The alleged Pope in a white down jacket, the supposed arrest of Trump or Franziska Giffey’s conversation with a fake Klitschko – what looks deceptively real at first glance turns out to be a so-called deepfake in retrospect. These are images, audios or videos that have been deceptively altered or falsified. In videos, for example, someone can be made to say or do something that he or she never said or did in reality. A slight majority of Germans have already heard or read about such deepfakes (60 percent). However, only 15 percent can explain well what is meant by deepfakes. 23 percent know at least something about it, while 22 percent have read or heard about it but do not know exactly what it is. A third (33 percent), on the other hand, have never read or heard of deepfakes. These are the findings of a representative survey of 1,002 people in Germany aged 16 and over commissioned by the digital association Bitkom.
What’s real, what’s fake? For many people, deepfakes lead to uncertainty: 8 out of 10 Germans (81 percent) say they would not recognize a deepfake. 44 percent say they have already been fooled by a deepfake. 70 percent believe that photos and videos can no longer be trusted, and 63 percent even say that deepfakes scare them. 60 percent see deepfakes as a threat to our democracy. On the other hand, more than half also see positive uses for them: 55 percent think deepfakes could be put to good use, for example in cinema or art. “Retouching is as old as photography, and audios and videos have been edited and changed since time immemorial. Such interventions used to be reserved for highly specialized experts, but today they can be created with just a few clicks, even without the appropriate prior training. This makes it all the more important to raise awareness of this phenomenon and sensitize people to it,” says Bitkom CEO Dr. Bernhard Rohleder.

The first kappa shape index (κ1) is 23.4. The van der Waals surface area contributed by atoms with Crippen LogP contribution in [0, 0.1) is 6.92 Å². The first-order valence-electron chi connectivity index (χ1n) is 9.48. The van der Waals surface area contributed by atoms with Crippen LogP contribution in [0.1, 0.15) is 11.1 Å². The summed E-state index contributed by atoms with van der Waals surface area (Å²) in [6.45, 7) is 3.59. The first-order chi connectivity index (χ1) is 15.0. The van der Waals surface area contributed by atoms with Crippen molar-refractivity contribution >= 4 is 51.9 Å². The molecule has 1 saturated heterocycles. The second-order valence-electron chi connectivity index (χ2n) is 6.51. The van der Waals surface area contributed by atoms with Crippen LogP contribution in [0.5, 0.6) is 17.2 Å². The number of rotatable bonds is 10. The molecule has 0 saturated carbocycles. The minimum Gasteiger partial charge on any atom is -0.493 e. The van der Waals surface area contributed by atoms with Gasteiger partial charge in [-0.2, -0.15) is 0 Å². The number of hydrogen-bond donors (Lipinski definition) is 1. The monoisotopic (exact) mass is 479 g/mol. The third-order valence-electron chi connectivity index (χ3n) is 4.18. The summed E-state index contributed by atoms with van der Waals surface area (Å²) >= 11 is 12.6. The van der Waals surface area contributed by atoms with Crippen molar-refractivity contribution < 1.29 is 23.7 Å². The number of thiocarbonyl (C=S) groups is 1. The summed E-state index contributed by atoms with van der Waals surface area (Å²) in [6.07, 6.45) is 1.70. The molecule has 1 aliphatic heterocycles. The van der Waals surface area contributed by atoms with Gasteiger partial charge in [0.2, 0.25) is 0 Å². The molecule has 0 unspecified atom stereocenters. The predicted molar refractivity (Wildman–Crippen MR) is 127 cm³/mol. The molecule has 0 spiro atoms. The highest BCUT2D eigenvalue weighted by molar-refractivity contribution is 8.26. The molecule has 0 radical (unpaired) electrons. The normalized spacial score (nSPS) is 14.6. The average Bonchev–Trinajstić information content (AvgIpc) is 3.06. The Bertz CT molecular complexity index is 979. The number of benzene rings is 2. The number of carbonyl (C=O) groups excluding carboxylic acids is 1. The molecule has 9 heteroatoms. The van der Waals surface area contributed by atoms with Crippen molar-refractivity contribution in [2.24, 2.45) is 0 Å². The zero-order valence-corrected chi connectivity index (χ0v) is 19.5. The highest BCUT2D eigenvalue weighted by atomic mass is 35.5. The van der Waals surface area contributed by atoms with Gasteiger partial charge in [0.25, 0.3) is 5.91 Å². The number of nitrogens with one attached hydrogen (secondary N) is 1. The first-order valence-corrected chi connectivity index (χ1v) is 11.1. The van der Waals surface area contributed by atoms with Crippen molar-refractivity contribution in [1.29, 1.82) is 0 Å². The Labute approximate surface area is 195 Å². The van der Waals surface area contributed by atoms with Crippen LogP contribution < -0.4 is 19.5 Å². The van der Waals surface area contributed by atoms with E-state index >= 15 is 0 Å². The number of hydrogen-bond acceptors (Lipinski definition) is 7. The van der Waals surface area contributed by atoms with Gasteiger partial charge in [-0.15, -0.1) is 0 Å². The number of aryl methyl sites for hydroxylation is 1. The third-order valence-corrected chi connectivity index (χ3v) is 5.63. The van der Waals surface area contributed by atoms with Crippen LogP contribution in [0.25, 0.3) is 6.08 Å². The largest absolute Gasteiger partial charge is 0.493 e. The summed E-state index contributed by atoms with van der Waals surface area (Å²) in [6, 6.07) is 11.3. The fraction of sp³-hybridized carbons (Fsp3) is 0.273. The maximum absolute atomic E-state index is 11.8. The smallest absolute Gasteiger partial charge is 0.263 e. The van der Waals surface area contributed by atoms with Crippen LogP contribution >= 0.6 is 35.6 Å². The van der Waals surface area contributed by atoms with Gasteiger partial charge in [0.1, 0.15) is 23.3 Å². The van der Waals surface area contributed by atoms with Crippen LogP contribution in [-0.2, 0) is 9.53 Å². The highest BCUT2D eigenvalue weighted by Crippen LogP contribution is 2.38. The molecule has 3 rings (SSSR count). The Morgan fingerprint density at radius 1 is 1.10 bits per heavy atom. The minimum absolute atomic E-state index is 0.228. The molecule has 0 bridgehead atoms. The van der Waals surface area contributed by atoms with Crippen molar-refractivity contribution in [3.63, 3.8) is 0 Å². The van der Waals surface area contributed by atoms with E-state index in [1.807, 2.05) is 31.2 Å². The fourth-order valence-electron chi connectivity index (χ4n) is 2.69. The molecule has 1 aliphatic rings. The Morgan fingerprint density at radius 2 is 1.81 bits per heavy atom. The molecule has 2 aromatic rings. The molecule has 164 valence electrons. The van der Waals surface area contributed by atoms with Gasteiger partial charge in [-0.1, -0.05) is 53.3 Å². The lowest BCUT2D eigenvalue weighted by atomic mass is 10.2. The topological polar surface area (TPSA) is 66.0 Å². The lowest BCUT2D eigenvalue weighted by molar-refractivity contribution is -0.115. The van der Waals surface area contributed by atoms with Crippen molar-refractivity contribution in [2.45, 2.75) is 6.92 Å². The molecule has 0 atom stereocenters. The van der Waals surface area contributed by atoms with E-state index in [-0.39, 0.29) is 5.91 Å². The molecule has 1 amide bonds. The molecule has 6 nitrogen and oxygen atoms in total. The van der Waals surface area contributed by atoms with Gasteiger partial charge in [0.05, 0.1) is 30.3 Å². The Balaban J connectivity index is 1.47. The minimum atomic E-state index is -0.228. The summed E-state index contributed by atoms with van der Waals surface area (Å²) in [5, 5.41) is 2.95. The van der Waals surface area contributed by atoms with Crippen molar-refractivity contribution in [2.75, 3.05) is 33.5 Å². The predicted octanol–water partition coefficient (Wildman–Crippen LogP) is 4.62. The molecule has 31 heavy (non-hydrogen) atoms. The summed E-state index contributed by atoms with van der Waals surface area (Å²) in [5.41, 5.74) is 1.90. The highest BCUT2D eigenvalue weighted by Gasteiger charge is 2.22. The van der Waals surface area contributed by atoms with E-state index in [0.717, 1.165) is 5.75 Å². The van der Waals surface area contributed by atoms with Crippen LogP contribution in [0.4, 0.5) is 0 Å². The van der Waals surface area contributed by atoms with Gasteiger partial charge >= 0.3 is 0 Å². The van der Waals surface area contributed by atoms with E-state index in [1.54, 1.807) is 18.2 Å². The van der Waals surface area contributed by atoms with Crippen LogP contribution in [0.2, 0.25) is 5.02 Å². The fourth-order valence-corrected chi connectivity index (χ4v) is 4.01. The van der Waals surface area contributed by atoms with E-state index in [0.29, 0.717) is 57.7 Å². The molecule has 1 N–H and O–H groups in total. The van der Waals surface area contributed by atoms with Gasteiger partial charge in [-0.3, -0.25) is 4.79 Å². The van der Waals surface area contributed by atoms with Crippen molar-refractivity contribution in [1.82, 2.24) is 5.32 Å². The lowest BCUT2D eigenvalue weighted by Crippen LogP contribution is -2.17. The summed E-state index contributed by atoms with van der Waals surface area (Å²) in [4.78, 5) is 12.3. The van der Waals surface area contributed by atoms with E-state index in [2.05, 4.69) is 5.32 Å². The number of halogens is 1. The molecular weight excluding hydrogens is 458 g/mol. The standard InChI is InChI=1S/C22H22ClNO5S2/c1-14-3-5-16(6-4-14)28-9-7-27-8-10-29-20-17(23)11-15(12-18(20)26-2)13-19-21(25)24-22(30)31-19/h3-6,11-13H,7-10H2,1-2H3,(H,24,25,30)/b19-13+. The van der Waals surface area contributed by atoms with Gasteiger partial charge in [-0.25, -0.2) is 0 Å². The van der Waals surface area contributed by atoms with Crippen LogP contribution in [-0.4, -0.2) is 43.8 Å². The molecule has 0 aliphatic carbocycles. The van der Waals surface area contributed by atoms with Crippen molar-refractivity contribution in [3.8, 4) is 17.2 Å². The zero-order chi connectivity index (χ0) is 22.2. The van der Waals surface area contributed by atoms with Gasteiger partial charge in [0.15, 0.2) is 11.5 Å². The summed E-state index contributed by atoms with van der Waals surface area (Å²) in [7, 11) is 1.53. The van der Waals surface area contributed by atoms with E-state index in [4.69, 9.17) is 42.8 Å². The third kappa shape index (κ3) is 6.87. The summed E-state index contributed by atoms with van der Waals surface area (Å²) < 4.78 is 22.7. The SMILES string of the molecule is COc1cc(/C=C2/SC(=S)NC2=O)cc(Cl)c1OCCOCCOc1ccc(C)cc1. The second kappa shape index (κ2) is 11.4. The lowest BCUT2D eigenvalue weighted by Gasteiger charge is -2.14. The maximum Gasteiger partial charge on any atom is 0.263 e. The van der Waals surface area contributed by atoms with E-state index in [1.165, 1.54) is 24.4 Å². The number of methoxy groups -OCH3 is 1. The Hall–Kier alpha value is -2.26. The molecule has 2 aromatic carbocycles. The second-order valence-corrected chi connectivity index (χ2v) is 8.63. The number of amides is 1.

The vast majority have encountered deepfakes in information programs: 63 percent say they have seen deepfakes in reports on the topic. Only 2 percent have identified deepfakes on the Internet that were not marked as such. 8 percent have encountered deepfakes that were labeled as such. And 3 percent have tried out software themselves that can be used to create deepfakes.
A broad majority (84 percent) calls for mandatory labeling of deepfakes, and 60 percent say they should be banned altogether. Rohleder: “Even if there were a labeling obligation or even a ban, the very people we want to protect ourselves from, such as cybercriminals or the troll factories of countries that are hostile to us, would not adhere to it. Education and media literacy are indispensable in the fight against deepfakes. Each and every individual should carefully check whether a text, image or video is authentic before liking or sharing it on social media, for example.”
Note on methodology: The data is based on a survey conducted by Bitkom Research on behalf of the digital association Bitkom. For this purpose, 1,002 people in Germany aged 16 and over were interviewed by telephone. The survey is representative. The questions were: “Have you ever read or heard about deepfakes?” and “Which of the following statements about deepfakes apply to you or in your opinion?